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YSB Deliver Us The Moon

Content of the article: "YSB Deliver Us The Moon"

Here is my short (but in-depth) review of DUTM and my thoughts on why YSB this game. No spoilers ahead, so don't worry.

The general premise of the game deals with your trying to conduct a last-ditch effort for humanity. It's a game that delves deep into interpersonal intricacies and emotional complexes of the characters — the screenwriting is almost flawless, and the story sucks you into it: you aren't merely a player controlling the game; you feel and assimilate the game. Every emotion is so luculent that it invites you to become part of the story. There is that vehemence exuding from the characters' personalities that make you think as if they were no longer just videogame characters; no, they were real, thinking, breathing people. Be it a tear of grief or mourning, a roar of anger or anguish, a breath of hope or despair, they all become ingrained within you.

The graphics in this game are stunningly superb as well; they even have RTX support. Without it, though, the game is still breathtaking. Every single mote of moon dust, every illumined patch of fabric, every vast lunar landscape — every bit of texture in the game is meticulously detailed. The ghastly, lurid pulses of light towards the end of the game showcase the superb lighting system employed by the game. Shadows are stunning — dark is dark. The downside, however, is that lower-end systems cannot run the game with ease; V-sync also needs to be turned on at all times to prevent immense screen-tears. However, this will cause input lag. You'll need at least a 1660Ti to run DUTM smoothly.

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Control-wise, I think the game masters this aspect of it. There aren't too many complex keybindings, and the controls are kept simple. I, however, wish that they would have provided the option of switching between 3rd-person-view (TPV) and 1st-person-view (FPV). The majority of the game is in TPV, with only the starting parts using FPV. I understand the need for TPV — you can experience the grandiose scale of the entire level, but this comes at the cost of immersion. I also wish that they would have given more audio dialogue to the main character (the astronaut we control) that we may attain a deeper understanding of his mind.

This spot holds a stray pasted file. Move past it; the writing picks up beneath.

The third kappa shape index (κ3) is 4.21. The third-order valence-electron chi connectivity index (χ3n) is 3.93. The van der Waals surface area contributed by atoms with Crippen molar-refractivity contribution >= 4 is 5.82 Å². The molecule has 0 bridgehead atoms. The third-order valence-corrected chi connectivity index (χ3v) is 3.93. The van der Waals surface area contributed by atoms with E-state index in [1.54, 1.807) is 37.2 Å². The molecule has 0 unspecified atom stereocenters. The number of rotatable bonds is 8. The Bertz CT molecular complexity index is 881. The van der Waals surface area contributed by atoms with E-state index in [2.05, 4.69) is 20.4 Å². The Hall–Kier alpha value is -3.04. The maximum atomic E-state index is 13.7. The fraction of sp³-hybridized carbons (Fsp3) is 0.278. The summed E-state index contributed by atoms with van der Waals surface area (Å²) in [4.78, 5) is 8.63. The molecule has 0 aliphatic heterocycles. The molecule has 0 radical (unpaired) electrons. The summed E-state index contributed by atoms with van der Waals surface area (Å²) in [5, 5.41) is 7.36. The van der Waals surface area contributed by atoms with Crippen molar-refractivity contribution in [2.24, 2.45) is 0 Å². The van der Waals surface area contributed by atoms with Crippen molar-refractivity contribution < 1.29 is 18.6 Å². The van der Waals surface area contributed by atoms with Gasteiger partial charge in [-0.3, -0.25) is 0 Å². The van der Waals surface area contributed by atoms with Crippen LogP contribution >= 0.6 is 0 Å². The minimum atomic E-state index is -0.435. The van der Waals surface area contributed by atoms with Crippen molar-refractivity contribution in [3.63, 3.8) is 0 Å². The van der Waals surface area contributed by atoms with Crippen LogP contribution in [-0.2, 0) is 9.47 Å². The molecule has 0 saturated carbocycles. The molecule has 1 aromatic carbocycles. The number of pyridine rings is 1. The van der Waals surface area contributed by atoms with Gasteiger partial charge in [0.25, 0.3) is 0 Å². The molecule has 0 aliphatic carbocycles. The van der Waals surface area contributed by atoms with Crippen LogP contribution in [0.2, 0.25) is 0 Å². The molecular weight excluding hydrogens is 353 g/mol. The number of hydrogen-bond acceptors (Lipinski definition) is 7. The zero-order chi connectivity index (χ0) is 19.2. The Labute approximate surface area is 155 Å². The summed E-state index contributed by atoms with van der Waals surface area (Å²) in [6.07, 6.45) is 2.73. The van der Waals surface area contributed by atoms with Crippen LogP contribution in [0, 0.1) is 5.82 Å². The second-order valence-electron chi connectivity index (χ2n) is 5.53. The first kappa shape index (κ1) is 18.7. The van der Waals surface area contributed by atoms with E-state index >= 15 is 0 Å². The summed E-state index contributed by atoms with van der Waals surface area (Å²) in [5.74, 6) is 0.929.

And then, there is the music and sound design. The way the music pairs with the levels, the movements, the changes in our surroundings; this is videogame music at its finest. The thumping, rhythmic, and nonetheless guttural drive of the soundtrack accompanies a moment of adrenaline and panic. The calm, solemn, yet haunting piano melody supplements and completes the sheer sense of loneliness, guilt (you'll see why), and grief carried by the protagonist (you). Sander van Zanten excels at this. The sound design in this game is marvelous as well. From the thunderous roar of jet engines to the faint beeping of electronics to the whooshing of the airlocks, the sound portrays everything in vivid Technicolor. Alarming issues are described by intense tones, while tranquil silence characterizes calm serenity.

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Nevertheless, nothing is perfect. There is a big issue with level-design; that is, the game is very, very linear. Granted, this serves as a way to ensure that the story enthralls the player's attention, but realism becomes a tad lacking. Even so, the puzzles presented in the game can occasionally detract me from the storyline, too, as I wrack my brains to figure out a solution to the issue.

That aside, everything else considered, I strongly recommend Deliver Us The Moon, especially if you appreciate an immersive sci-fi story filled with visceral emotions and impressive surroundings. It's like a simpler version of SOMA (which I love, too), without the horror elements.

TLDR: Good game, do buy it.


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